Friday, 24 February 2017

Tahnie Martin

On Wednesday we celebrated 50 years of English at this university. We invited former colleagues, students and friends of the department to a dinner, interspersed with readings and reflections of the previous half-century. The food was good, the wine flowed, the hall was decorated beautifully and the freebies were lovely. The speakers were warm, witty and thoughtful. We looked to the future: a Chair in English was announced, as was a new cross-disciplinary initiative.

As we left, I hugged and thanked Tahnie Martin from the marketing and events department, who worked tirelessly for six months to make it all happen. Yesterday she was killed by a flying piece of debris during the storm that swept the country. Tahnie was bright, enthusiastic, irrepressibly optimistic, bursting with ideas and undaunted by the grumpiness and stress she got from me over the past few months – it's dreadful to think that we won't see her around campus. We're all shocked and saddened, but at least we got to express our thanks for everything she'd achieved.

Thursday, 16 February 2017

Root 1 cricket

Popped over for lunch today in the school canteen with the new England captain, Joe Root. He seemed like a very nice chap as he signed shirts and shook hands - having been unveiled as captain only a couple of days ago, with a tour starting at the weekend, he'd have been forgiven for cancelling. He'd done a Q+A with students and local children which I missed but which was apparently very good. His reply to the question about giving Pietersen a place ('There's a Twenty20 tournament on at the same time so I think he's probably busy') was a well-pitched, witty response to a tricky issue.

I took a few photos.

Tuesday, 7 February 2017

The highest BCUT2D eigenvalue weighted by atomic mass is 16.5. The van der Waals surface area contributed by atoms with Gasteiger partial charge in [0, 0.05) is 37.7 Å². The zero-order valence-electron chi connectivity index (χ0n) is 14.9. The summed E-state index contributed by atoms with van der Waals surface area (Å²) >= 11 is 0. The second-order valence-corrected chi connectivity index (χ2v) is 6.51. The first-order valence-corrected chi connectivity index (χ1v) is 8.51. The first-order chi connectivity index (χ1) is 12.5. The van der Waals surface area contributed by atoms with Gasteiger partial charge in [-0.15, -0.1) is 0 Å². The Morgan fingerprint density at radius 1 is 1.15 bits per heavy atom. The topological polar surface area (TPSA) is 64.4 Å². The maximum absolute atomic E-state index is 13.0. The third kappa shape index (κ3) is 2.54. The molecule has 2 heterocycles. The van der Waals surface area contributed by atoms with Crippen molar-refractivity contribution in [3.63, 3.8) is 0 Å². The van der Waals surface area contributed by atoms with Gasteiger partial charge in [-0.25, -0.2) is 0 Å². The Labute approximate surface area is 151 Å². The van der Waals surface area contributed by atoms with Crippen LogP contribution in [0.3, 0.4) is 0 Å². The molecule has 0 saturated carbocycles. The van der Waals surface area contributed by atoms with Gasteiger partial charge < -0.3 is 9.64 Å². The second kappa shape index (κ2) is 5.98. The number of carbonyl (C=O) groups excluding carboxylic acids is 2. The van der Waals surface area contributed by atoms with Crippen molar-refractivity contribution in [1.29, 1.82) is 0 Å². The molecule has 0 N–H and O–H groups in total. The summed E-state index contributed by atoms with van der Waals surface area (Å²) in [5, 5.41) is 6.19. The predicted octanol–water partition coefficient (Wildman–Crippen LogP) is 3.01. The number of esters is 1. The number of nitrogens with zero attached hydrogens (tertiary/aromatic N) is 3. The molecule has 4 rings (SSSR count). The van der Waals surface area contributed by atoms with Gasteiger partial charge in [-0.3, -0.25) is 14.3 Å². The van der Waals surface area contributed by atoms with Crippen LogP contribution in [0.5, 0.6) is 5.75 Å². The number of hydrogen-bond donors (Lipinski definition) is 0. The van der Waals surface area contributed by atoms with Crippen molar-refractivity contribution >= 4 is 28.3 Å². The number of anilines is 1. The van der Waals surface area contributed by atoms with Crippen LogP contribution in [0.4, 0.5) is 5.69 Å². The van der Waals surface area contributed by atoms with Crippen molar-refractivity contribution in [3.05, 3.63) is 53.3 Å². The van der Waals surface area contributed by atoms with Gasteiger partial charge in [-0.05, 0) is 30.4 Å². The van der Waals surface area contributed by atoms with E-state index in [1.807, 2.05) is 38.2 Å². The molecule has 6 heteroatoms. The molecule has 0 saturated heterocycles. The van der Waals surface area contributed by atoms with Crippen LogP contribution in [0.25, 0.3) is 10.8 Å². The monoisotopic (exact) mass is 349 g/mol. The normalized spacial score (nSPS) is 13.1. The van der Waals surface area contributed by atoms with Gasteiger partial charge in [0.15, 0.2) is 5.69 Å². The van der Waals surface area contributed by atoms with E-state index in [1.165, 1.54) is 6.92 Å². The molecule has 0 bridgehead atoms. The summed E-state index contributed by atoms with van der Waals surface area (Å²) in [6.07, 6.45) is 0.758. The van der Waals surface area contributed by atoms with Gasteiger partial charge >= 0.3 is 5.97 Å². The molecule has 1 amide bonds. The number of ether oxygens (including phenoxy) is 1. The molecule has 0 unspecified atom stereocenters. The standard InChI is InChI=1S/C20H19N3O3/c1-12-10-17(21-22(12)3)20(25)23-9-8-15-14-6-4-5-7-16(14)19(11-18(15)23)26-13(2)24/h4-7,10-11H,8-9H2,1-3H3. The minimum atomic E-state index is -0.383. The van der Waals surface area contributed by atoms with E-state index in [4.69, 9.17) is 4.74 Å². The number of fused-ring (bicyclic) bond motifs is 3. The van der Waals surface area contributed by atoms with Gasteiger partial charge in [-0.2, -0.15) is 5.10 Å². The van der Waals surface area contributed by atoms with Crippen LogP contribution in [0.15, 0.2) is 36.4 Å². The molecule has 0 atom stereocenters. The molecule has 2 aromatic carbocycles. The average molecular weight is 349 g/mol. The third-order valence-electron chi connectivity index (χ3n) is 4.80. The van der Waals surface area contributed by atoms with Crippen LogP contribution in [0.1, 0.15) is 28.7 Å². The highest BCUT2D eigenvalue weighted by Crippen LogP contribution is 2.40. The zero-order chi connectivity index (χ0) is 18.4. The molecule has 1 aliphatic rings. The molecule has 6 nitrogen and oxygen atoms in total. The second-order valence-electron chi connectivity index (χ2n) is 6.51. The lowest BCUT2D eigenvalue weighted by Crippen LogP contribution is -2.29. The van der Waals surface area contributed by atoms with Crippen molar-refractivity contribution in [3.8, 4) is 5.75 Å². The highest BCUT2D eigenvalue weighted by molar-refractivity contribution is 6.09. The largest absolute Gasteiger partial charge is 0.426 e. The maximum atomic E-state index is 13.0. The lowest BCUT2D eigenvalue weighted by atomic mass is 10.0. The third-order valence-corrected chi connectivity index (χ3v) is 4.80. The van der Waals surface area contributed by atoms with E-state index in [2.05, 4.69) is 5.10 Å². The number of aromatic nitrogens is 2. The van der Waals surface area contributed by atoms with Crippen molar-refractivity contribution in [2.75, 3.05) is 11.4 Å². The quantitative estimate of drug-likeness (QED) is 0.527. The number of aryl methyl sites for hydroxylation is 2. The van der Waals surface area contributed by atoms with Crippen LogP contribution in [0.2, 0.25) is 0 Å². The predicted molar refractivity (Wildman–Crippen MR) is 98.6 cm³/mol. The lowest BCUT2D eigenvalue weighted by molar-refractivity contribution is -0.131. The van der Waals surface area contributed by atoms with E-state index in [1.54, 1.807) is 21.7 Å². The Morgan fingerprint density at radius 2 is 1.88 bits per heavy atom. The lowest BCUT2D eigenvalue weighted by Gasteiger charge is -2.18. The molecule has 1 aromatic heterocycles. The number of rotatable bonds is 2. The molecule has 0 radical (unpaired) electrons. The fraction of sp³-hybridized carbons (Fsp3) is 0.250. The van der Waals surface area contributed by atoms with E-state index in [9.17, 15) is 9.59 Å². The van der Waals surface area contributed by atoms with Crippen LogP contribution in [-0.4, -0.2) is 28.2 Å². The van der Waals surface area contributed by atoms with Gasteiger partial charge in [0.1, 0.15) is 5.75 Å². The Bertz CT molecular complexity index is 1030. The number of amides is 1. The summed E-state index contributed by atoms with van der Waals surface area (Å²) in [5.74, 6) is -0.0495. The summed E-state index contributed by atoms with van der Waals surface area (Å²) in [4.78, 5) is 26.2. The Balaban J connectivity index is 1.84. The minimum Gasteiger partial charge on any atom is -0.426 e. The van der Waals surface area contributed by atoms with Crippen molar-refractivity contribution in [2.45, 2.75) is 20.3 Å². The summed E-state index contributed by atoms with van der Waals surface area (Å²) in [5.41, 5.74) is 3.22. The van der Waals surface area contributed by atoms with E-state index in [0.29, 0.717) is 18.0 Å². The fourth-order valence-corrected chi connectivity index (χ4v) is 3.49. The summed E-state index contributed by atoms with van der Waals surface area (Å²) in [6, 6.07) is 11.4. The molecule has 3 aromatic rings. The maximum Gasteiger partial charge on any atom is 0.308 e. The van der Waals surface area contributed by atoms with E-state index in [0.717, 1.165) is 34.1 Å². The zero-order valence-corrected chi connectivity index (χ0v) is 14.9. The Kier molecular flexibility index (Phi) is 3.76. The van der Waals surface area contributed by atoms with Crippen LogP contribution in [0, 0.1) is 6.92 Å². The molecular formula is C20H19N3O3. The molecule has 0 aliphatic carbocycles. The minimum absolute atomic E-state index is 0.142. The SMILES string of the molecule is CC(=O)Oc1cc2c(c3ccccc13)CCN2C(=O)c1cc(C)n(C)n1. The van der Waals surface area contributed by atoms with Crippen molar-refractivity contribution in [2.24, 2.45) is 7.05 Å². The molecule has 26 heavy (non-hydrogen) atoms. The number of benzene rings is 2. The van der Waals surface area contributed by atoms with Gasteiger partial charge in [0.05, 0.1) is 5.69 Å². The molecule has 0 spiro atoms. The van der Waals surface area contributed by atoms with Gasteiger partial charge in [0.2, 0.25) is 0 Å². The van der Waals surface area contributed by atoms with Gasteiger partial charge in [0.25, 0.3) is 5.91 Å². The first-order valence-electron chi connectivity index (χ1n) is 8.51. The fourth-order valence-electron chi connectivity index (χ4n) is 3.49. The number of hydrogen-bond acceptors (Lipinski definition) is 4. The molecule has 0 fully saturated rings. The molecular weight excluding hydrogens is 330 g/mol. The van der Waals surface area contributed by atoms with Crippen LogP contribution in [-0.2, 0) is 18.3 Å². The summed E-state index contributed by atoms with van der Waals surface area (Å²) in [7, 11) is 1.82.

Bitter Northern Scum ©All Newspapers

Well, perhaps not all newspapers. The liberal ones will send their Toynbeebots up to the dreadful slums once every five years to wring their hands about why the proles are bitter fat racists. The rightwing ones will pay some toff to churn out 800 words from a golf course bar about why the  proles are Speaking For Britain while still being Unwashed, fat, racist and northern.

What they won't do is spend any time there or ask whether the inhabitants of places like Stoke are reacting to a polity and economy that has absolutely no interest – whoever is in government – in managing the transfer from full, mass, employment (Stoke had potteries, coal and steel) to a post-industrial economy. The liberal ones send in the Tristrams now and then like ineffectual missionaries to explain why globalisation is brilliant and they have to get with the programme, and then wonder why the oiks fall for the constant stream of racist bile delivered in simple words by the right. And poor old Labour has to run an election campaign with the lotto voce slogan 'We know Tristram was a selfish prick who ran away at the first sniff of a canapé, but this time it'll be different'.